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Posted: 1/29/2011 3:40:26 PM EDT
in those remote Alaskan villages?The ones where it's more than -50 and colder all the time.There's nothing around them,how the hell do they do it?Like the one in the pic.
Link Posted: 1/29/2011 3:42:04 PM EDT
Fire.
Link Posted: 1/29/2011 3:42:17 PM EDT
Blubber. Ever seen an anorexic Inuit?
Link Posted: 1/29/2011 3:42:27 PM EDT
Body heat
Link Posted: 1/29/2011 3:43:02 PM EDT
what are they burning?
Link Posted: 1/29/2011 3:43:03 PM EDT
1. Find hottest Inuit in town
2. Jump in freezing water and need skin to skin contact to survive
3. Let nature take its course
4. Profit
Link Posted: 1/29/2011 3:43:36 PM EDT
Snow is a good insulator
Link Posted: 1/29/2011 3:43:49 PM EDT

under armour?


Link Posted: 1/29/2011 3:44:12 PM EDT
Today? Warm clothes and a lot of electricity, fuel oil and sex.

Before electricity & petroleum? Warm clothes, whale oil and lots of sex.
Link Posted: 1/29/2011 3:47:31 PM EDT
Diesel/kerosene fuel.
Link Posted: 1/29/2011 3:47:31 PM EDT


When the oil pipelines are dormant, they reverse the flow and ship them hot air from Washington.

Link Posted: 1/29/2011 3:54:30 PM EDT
Ever heard of a three dog night?
Link Posted: 1/29/2011 3:56:13 PM EDT
I was told they use a fire on one side, and a fat chick on the other but that my not be true.
Link Posted: 1/29/2011 3:57:38 PM EDT
[Last Edit: 1/29/2011 3:59:55 PM EDT by speedfreak955]
Fat women
ETA: I see that colklink and I are on the same page again
Link Posted: 1/29/2011 3:58:33 PM EDT
Hate
Link Posted: 1/29/2011 3:58:46 PM EDT
Link Posted: 1/29/2011 3:59:52 PM EDT
If it is an Alaskan native village they use heating oil and most of it is paid for by tax payers. The other races of people who live in the bush, where there's timber, use firewood.
Link Posted: 1/29/2011 4:00:12 PM EDT
[Last Edit: 1/29/2011 4:04:45 PM EDT by leon67]
Link Posted: 1/29/2011 4:08:51 PM EDT
I haven't been to a remote Village in over 20 years, but I can tell you how it was back then.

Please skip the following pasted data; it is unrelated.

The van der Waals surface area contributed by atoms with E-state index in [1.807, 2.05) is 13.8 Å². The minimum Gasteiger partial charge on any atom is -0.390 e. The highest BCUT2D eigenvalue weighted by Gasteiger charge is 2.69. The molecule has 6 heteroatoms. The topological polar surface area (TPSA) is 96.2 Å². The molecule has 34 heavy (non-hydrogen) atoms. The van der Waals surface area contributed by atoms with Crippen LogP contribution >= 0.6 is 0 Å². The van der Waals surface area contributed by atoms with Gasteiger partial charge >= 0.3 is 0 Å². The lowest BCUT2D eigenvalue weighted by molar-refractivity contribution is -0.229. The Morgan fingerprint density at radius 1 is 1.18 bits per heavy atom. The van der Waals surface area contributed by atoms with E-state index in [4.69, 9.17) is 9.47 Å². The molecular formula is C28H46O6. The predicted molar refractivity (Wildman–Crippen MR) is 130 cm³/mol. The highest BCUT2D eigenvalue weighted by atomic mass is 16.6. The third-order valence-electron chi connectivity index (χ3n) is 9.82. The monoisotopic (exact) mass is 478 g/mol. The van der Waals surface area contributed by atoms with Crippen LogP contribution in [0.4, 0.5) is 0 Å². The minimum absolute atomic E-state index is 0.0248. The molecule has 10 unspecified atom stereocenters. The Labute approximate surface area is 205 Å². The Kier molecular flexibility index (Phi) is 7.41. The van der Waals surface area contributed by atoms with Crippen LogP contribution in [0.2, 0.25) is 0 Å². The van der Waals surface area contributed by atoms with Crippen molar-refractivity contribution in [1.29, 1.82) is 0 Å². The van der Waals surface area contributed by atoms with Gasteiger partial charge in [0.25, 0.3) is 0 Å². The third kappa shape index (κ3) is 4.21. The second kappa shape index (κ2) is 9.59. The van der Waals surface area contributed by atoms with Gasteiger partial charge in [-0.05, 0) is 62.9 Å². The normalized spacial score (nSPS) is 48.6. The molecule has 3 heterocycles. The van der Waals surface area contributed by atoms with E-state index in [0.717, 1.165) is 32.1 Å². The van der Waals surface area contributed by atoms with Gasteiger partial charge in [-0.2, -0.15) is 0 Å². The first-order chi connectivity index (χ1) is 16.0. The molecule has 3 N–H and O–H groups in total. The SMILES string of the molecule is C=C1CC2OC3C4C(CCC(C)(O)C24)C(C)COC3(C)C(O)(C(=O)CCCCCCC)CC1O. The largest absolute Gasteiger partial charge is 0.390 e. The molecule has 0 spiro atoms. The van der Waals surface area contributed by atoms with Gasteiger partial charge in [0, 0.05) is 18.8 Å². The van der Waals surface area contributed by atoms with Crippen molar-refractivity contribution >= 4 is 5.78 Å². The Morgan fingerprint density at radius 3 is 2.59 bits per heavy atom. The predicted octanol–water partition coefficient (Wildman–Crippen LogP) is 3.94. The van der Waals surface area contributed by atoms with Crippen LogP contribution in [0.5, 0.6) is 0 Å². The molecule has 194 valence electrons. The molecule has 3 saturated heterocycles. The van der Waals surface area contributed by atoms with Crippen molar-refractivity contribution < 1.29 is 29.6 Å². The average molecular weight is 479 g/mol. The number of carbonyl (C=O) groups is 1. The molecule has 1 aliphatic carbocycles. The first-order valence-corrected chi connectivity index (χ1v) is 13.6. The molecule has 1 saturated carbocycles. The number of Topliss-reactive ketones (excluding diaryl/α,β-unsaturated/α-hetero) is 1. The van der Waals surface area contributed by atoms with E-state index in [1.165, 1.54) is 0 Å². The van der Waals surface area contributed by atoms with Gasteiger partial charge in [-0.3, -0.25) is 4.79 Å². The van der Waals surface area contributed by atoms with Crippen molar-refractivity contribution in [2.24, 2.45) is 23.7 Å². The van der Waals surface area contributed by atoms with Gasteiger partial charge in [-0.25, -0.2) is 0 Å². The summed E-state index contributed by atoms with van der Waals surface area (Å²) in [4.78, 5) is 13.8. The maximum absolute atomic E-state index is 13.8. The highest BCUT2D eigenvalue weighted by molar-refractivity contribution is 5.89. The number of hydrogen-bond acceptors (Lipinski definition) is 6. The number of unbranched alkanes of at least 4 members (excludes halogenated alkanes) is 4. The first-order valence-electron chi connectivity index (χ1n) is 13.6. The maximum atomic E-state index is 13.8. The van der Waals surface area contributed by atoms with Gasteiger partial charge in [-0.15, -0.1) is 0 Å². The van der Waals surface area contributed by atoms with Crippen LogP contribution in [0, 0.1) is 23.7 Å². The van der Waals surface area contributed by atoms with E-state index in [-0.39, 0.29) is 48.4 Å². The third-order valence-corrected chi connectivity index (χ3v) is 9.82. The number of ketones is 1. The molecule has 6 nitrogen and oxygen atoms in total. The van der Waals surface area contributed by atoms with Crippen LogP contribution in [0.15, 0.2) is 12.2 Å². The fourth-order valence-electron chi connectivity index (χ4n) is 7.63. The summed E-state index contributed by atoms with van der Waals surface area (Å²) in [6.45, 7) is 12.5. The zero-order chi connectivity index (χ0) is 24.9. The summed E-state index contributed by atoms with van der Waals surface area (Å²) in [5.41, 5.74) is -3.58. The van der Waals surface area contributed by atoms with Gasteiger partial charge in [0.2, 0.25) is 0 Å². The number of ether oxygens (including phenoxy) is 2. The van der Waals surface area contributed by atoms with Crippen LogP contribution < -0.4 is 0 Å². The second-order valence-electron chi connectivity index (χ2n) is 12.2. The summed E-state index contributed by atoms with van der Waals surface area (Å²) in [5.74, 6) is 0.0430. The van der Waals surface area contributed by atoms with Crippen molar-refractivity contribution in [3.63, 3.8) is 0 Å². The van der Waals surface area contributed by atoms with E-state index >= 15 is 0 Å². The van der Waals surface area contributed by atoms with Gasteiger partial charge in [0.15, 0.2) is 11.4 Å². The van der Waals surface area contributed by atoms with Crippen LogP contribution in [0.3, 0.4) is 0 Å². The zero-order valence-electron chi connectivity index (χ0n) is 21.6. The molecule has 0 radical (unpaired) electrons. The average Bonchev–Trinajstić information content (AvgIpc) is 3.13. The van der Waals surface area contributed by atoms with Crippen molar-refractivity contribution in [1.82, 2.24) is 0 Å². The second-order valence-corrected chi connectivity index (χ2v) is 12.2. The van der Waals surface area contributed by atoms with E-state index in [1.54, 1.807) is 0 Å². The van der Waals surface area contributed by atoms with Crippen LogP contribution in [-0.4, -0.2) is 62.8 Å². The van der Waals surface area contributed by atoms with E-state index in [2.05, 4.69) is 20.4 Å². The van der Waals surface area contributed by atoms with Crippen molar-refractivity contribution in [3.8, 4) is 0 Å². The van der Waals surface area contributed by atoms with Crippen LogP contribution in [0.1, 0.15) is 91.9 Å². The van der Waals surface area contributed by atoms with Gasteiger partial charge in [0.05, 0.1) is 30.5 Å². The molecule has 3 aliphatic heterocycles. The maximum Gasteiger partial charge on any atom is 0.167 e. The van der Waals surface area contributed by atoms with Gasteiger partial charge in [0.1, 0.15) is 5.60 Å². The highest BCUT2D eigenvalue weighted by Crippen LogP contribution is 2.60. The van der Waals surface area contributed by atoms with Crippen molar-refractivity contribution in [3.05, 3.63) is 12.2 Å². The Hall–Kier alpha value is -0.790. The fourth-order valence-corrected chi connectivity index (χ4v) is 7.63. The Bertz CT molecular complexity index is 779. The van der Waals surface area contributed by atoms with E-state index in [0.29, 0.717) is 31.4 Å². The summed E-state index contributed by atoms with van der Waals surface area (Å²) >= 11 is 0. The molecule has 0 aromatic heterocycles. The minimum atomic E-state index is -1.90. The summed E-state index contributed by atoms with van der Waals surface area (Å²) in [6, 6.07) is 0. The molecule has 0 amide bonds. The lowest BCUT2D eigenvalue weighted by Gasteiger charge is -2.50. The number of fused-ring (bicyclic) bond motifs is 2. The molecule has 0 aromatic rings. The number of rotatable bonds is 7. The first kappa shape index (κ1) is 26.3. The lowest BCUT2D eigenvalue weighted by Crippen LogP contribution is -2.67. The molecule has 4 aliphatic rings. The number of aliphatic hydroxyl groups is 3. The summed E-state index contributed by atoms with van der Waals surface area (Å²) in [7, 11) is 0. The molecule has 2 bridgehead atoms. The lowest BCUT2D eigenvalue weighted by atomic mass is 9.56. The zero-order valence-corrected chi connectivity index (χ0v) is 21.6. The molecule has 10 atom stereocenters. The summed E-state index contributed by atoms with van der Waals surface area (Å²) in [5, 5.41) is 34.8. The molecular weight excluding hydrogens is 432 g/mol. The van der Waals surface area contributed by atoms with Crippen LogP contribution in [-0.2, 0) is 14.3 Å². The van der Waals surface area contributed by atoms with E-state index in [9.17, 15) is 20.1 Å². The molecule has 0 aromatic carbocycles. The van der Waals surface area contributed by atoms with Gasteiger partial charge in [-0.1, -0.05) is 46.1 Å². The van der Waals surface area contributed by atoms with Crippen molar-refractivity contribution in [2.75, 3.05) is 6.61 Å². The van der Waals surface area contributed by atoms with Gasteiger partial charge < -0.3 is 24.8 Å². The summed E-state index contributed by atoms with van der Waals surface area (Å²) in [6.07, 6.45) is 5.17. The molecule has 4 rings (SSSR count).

Houses were small and were heated by stove oil (diesel). Everyone had a drip feed diesel cook stove that stayed running 24/7. If the house was large enough (and the family wealthy enough) there would also be a separate drip feed heater.

As you can see from the picture there isn't a tree in sight, so wood heat is out of the question for that particular village. That is true for a large number of villages, although there are some located in wooded areas where wood heat becomes an option.

From what I read and hear villagers are still heating with diesel. Houses have gotten larger and electricity is now available to fire a boiler, but the fuel is still diesel.
Link Posted: 1/29/2011 4:17:35 PM EDT
govt subsidies, flown/boat/trucked in supplies, booze, probably a lot of fuckin, and some drugs

Those places are shitholes, very isolated and rely on outside support, unlike the past. Dirty as all get out.

The supply train dries up, they are fucked.
Link Posted: 1/29/2011 4:20:03 PM EDT
Easy, burn whale blubber.
Link Posted: 1/29/2011 4:24:28 PM EDT
OK I've got the heat part, what about water and sewer?
Link Posted: 1/29/2011 4:25:52 PM EDT
my wife loves my heating rod
Link Posted: 1/29/2011 4:28:13 PM EDT
Caribou parkas.
Link Posted: 1/29/2011 4:29:10 PM EDT
Originally Posted By JCWIU:
Body heat


this
Link Posted: 1/29/2011 4:31:02 PM EDT
I was born 9 months after the Blizzard of '78. Just sayin'
Link Posted: 1/29/2011 4:34:50 PM EDT
Originally Posted By GTwannabe:
Blubber. Ever seen an anorexic Inuit?


+1
Link Posted: 1/29/2011 4:35:52 PM EDT
[Last Edit: 1/29/2011 8:19:00 PM EDT by omega62]
Originally Posted By Droc556:
Ever heard of a three dog night?


Beat me to it, I was just coming to post that.

In addition to being a 1970s band, the expression actually derives from the Alaskan native expression for keeping a dog on top of you when you sleep to share body heat.

Excessively cold nights as described in the OP were called "three dog nights."

Seriously though, I have often wondered myself how the hell early white settlers ever managed to deal with this cold in the days before indoor plumbing, central heating, electricty, etc.

I imagine it took a strong constitution, and the weak simply died.

ETA: Having to go out to use an outhouse to take a shit when it was zero degrees outside was probably a whole bunch of no fun.

Link Posted: 1/29/2011 4:36:28 PM EDT
Originally Posted By xylo:
OK I've got the heat part, what about water and sewer?


Honey bucket.
Link Posted: 1/29/2011 4:37:03 PM EDT
lots of humping.
Link Posted: 1/29/2011 4:47:06 PM EDT
Originally Posted By speedfreak955:
Fat women
ETA: I see that colklink and I are on the same page again


Its time we pick out a china pattern I suppose








Link Posted: 1/29/2011 4:51:38 PM EDT